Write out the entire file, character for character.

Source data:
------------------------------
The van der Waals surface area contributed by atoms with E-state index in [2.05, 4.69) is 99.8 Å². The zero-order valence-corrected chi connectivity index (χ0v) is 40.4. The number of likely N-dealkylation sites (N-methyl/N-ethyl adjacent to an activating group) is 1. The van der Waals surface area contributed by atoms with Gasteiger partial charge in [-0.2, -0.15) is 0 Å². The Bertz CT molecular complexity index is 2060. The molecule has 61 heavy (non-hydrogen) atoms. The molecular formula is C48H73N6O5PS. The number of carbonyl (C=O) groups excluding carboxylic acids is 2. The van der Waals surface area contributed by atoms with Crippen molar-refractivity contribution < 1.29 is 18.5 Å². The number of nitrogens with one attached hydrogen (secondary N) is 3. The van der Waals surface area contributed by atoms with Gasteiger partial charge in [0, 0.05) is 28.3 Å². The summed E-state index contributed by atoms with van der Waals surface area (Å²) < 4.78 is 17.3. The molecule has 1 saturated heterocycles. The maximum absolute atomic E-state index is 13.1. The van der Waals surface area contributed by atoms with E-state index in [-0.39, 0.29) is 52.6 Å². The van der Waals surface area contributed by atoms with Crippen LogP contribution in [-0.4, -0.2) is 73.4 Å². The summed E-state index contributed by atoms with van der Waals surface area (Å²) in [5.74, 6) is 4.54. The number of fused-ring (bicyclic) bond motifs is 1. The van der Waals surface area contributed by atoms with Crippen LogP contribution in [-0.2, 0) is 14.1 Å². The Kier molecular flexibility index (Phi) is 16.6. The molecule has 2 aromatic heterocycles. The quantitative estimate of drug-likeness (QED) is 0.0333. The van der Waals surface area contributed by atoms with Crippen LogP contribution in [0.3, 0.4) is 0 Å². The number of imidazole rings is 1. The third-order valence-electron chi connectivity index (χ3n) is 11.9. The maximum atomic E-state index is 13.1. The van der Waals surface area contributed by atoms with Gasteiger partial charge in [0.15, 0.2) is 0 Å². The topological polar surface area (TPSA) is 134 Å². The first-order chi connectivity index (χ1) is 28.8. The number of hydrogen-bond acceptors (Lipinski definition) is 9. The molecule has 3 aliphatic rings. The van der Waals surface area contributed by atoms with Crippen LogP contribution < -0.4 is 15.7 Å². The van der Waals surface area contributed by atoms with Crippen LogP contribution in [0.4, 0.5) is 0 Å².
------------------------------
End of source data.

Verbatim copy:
The van der Waals surface area contributed by atoms with E-state index in [2.05, 4.69) is 99.8 Å². The zero-order valence-corrected chi connectivity index (χ0v) is 40.4. The number of likely N-dealkylation sites (N-methyl/N-ethyl adjacent to an activating group) is 1. The van der Waals surface area contributed by atoms with Gasteiger partial charge in [-0.2, -0.15) is 0 Å². The Bertz CT molecular complexity index is 2060. The molecule has 61 heavy (non-hydrogen) atoms. The molecular formula is C48H73N6O5PS. The number of carbonyl (C=O) groups excluding carboxylic acids is 2. The van der Waals surface area contributed by atoms with Crippen molar-refractivity contribution < 1.29 is 18.5 Å². The number of nitrogens with one attached hydrogen (secondary N) is 3. The van der Waals surface area contributed by atoms with Gasteiger partial charge in [0, 0.05) is 28.3 Å². The summed E-state index contributed by atoms with van der Waals surface area (Å²) < 4.78 is 17.3. The molecule has 1 saturated heterocycles. The maximum absolute atomic E-state index is 13.1. The van der Waals surface area contributed by atoms with E-state index in [-0.39, 0.29) is 52.6 Å². The van der Waals surface area contributed by atoms with Crippen LogP contribution in [-0.4, -0.2) is 73.4 Å². The summed E-state index contributed by atoms with van der Waals surface area (Å²) in [5.74, 6) is 4.54. The number of fused-ring (bicyclic) bond motifs is 1. The van der Waals surface area contributed by atoms with Crippen LogP contribution in [-0.2, 0) is 14.1 Å². The Kier molecular flexibility index (Phi) is 16.6. The molecule has 2 aromatic heterocycles. The quantitative estimate of drug-likeness (QED) is 0.0333. The van der Waals surface area contributed by atoms with Crippen LogP contribution in [0.3, 0.4) is 0 Å². The number of imidazole rings is 1. The third-order valence-electron chi connectivity index (χ3n) is 11.9. The maximum atomic E-state index is 13.1. The van der Waals surface area contributed by atoms with Gasteiger partial charge in [0.15, 0.2) is 0 Å². The topological polar surface area (TPSA) is 134 Å². The first-order chi connectivity index (χ1) is 28.8. The number of hydrogen-bond acceptors (Lipinski definition) is 9. The molecule has 3 aliphatic rings. The van der Waals surface area contributed by atoms with Crippen LogP contribution < -0.4 is 15.7 Å². The van der Waals surface area contributed by atoms with Crippen LogP contribution in [0.4, 0.5) is 0 Å².